The upside potential for shares of Hurricane Energy (LSE: HUR) stem from the fact that the company currently produces no oil but owns the rights to what is beginning to look like a massive field off the coast of the UK. The latest drilling in this Lancaster field indicates that it could hold more than the 200m barrels it?s currently thought to contain.
Now, investors shouldn?t get too excited yet as this is likely to be a long journey. The company is currently in the process of drilling a second test well, so first oil is a long way off, even…
The upside potential for shares of Hurricane Energy (LSE: HUR) stem from the fact that the company currently produces no oil but owns the rights to what is beginning to look like a massive field off the coast of the UK. The latest drilling in this Lancaster field indicates that it could hold more than the 200m barrels it’s currently thought to contain.
Now, investors shouldn’t get too excited yet as this is likely to be a long journey. The company is currently in the process of drilling a second test well, so first oil is a long way off, even if it produces good results.
Furthermore, with £57.4m of cash on the balance sheet after a rights issue the company will need to tap other sources of capital if the time does come to drill proper wells. Investors interested in Hurricane should exercise caution and wait to see what sort of deal is struck with financiers to fund future projects.
And, this being an offshore project in the UK North Sea, drilling isn’t exactly an easy proposition. That’s why Hurricane is currently forecasting operating costs per barrel of $26. Include what will be a very large bill for capital expenditures to get the project on-line and Hurricane shareholders should be hoping for substantially higher oil prices by the time production begins.
One prospective oil producer that’s much closer to the pot of gold at the end of the rainbow is Cairn Energy (LSE: CNE). Cairn has been searching for new projects for several years now after selling off its Indian operations. The long search appears to be over as the company is expecting first oil from its stake in two UK North Sea developments in the first half of 2017.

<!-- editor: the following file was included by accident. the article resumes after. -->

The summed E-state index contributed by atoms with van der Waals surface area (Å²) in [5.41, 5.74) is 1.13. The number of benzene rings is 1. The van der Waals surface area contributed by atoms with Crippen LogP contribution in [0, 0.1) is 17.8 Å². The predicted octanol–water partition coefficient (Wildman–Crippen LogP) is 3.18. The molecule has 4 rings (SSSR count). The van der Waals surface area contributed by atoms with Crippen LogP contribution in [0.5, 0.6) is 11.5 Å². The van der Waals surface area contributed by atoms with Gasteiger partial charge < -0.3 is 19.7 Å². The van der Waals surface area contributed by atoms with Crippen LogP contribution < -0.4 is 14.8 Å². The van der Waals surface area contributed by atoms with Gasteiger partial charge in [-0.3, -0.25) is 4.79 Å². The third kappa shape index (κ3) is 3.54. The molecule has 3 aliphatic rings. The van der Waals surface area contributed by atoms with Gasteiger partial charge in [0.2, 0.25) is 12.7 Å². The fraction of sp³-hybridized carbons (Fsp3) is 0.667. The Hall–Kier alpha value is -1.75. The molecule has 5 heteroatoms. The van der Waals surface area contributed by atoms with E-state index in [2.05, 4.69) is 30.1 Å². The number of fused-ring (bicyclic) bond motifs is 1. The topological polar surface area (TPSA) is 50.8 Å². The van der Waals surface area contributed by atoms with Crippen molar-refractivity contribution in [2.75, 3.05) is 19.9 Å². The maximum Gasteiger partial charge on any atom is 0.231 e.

Cairn looks more attractive than Hurricane for two key reasons. First, it’s closer to production with UK offshore developments expecting first oil in early 2017. Second, with operating costs of $20/bbl and $14/bbl at the two fields, the economics of Cairn’s project make more sense.
And best of all, Cairn has found what it believes is a world class field in the much cheaper waters off the coast of Senegal. While it’s still early days for this possible project, the economics of it are eye-catching to say the least. Cairn is projecting operating costs per barrel of under $10 and total breakeven prices of $35/bbl. That means this development would be generating profits even in today’s low oil price environment.
This project is still years away from producing anything though. From the time the company makes its final investment decision it’s expected to take three-to-five years to reach first oil. The good news is that Cairn’s North Sea assets should be on-line by then and cash generated from these developments can be funnelled into Senegal, hopefully reducing the need for significant sources of outside financing.
Of course, while Cairn and Hurricane have considerable growth prospects, investors should remember that the oil industry is highly cyclical. The Motley Fool prefers its growth shares to have more sustainable paths to growth, which is why it's named one company that has grown sales every year since going public in 1997 as its Top Growth Share.
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Ian Pierce has no position in any shares mentioned. The Motley Fool UK has no position in any of the shares mentioned. We Fools don't all hold the same opinions, but we all believe that considering a diverse range of insights makes us better investors.